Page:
Security Keeps 1 in 4 U.S. Shoppers Offline

A new survey conducted by Forrester Custom Consumer Research on behalf of the Business Software Alliance finds that nearly all online consumers believe it’s important to protect themselves online, and one in four U.S. consumers will be protecting themselves this holiday season by not doing any online shopping.

The study surveyed nearly 1,100 U.S. consumers in late October and early November as part of a larger research effort also involving consumers in Canada, Germany, Great Britain. The survey in general found a strong awareness of Internet security issues among U.S. consumers surveyed: over half the respondents (53 percent) indicated they are planning to upgrade their computer security software within the next three months, and the “the vast majority” say they are actively seeking information from friends, families, coworkers, ISPs, the media, and others about how to shop safely online. Fully 81 percent say they’re using antivirus software on their computers, and over two thirds (67 percent) say they’ve installed anti-spyware packages. Nearly as many (65 percent) use email spam filters and 63 percent report using firewalls.

Neil MacBride, BSA’s vice president of legal affairs, said “The good news is that we have found consumers are taking proactive steps to protect themselves to ensure a safe online shopping experience. The bad news is that nearly two thirds say Internet security concerns will affect their shopping at some level this year.” The BSA survey found that 61 percent of consumers predicted Internet security concerns will affect their online shopping at some level. Online auction sites seem to make consumers particularly nervous, with 71 percent or respondents worried about bidding on or selling goods online.

To help consumers be more aware of online security issues and protect themselves against fraud and other dangers, the BSA has assembled a Web site with information about online fraud and illegal schemes, and how to avoid being caught up in them. The BSA also offers the following 10 tips for a safe online shopping experience.

BSA Online Shopping Safety Tips

  1. Install security updates. Programs installed on computers and operating systems should be updated on a regular basis.

  2. Install anti-virus software and make sure it is activated. Most anti-virus software includes an automatic update feature.

  3. Install a firewall. A firewall will protect your computer(s) from unauthorized access and use by hackers.

  4. Trust your instincts. When purchasing software or other products online, if the price seems “too good to be true,” it probably is. Take special care to avoid sellers offering “back up” copies of software. This is a clear indication that the software is illegal. Also, be wary of compilations of software titles from different publishers on a single disk or CD.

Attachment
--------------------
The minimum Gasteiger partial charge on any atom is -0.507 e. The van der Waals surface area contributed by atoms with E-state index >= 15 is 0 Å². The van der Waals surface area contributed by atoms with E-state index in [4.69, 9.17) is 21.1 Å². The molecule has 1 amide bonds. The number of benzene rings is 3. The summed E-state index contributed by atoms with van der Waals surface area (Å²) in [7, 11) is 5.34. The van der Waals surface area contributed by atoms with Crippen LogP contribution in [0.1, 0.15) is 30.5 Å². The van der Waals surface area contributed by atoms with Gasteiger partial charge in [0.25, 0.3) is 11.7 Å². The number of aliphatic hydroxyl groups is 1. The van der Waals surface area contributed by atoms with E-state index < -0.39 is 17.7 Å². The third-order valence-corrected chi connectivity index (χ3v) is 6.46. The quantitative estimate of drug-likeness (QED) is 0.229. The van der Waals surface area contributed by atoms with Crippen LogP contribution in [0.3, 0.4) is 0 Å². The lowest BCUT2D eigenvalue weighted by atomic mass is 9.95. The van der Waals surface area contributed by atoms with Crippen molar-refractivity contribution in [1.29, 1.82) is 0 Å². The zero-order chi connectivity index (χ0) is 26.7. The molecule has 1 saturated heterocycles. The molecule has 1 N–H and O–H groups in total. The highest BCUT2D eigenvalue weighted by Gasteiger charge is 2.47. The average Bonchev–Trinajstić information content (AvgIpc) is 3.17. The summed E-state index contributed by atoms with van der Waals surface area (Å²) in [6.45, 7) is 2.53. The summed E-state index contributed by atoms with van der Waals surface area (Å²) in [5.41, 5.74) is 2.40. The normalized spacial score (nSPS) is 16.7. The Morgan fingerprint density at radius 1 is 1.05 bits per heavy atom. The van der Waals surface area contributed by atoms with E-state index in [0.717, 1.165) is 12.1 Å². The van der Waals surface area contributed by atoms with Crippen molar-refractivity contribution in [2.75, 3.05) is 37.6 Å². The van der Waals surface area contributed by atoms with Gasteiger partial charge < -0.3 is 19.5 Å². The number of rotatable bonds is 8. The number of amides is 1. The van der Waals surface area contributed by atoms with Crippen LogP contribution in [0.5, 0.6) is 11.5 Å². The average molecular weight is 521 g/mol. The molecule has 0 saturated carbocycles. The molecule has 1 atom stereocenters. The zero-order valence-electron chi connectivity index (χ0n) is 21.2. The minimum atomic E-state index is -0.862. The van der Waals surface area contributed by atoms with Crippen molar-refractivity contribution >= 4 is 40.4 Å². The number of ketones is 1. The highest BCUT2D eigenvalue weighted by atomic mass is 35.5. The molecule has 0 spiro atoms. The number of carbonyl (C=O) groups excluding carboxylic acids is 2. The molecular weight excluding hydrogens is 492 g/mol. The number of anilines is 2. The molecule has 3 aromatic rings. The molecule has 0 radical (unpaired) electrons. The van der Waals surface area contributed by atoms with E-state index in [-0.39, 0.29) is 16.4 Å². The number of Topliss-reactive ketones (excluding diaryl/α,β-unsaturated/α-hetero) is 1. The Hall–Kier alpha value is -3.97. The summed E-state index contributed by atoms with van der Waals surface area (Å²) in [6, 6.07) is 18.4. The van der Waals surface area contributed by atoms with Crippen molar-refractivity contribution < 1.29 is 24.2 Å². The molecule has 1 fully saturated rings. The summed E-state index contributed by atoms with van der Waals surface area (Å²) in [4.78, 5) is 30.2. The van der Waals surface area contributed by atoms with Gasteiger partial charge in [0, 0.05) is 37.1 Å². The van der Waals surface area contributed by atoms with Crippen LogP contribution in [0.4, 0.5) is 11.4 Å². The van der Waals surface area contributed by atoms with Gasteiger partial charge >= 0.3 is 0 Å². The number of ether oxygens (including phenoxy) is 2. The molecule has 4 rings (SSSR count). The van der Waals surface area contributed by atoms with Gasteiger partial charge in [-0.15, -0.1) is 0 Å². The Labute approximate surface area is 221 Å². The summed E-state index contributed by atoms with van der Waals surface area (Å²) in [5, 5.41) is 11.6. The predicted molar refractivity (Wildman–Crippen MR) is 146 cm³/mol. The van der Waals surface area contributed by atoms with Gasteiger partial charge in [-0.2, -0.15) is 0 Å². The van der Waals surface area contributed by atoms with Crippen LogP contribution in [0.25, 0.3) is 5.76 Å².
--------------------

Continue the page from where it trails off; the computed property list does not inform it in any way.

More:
5. Do your homework. Look for a feedback section on the site and look for comments about the seller based on previous transactions. Look for a “trust mark” from a reputable organization, like BBBOnLine, to make sure the online retailer is reliable and has a proven track record of satisfying customers. If in doubt, conduct Web searches about the site in order to determine its legitimacy and check for a BBB report at www.bbb.org.

  6. Understand the “Privacy Policy.” Find and read the Web site’s privacy policies to understand what personal information is being requested as well as why and how it will be used.

  7. Ensure secure payment. Before you give your payment information, check that the Internet connections you will be using are secure.

  8. Check the vendor’s identifying information. If the vendor is unfamiliar to you, look for an online and offline customer support contact, especially when shopping for software programs on auction sites.

  9. Understand the transaction terms. Get a clear explanation of the merchant’s policies concerning returns and refunds, shipping costs, and security and privacy protection, before you complete the transaction.

  10. Recognize spam. Indicators that an email is spam include senders whose names you don’t recognize, typos and misspellings in the subject line, and prices that seem “too good to be true.”

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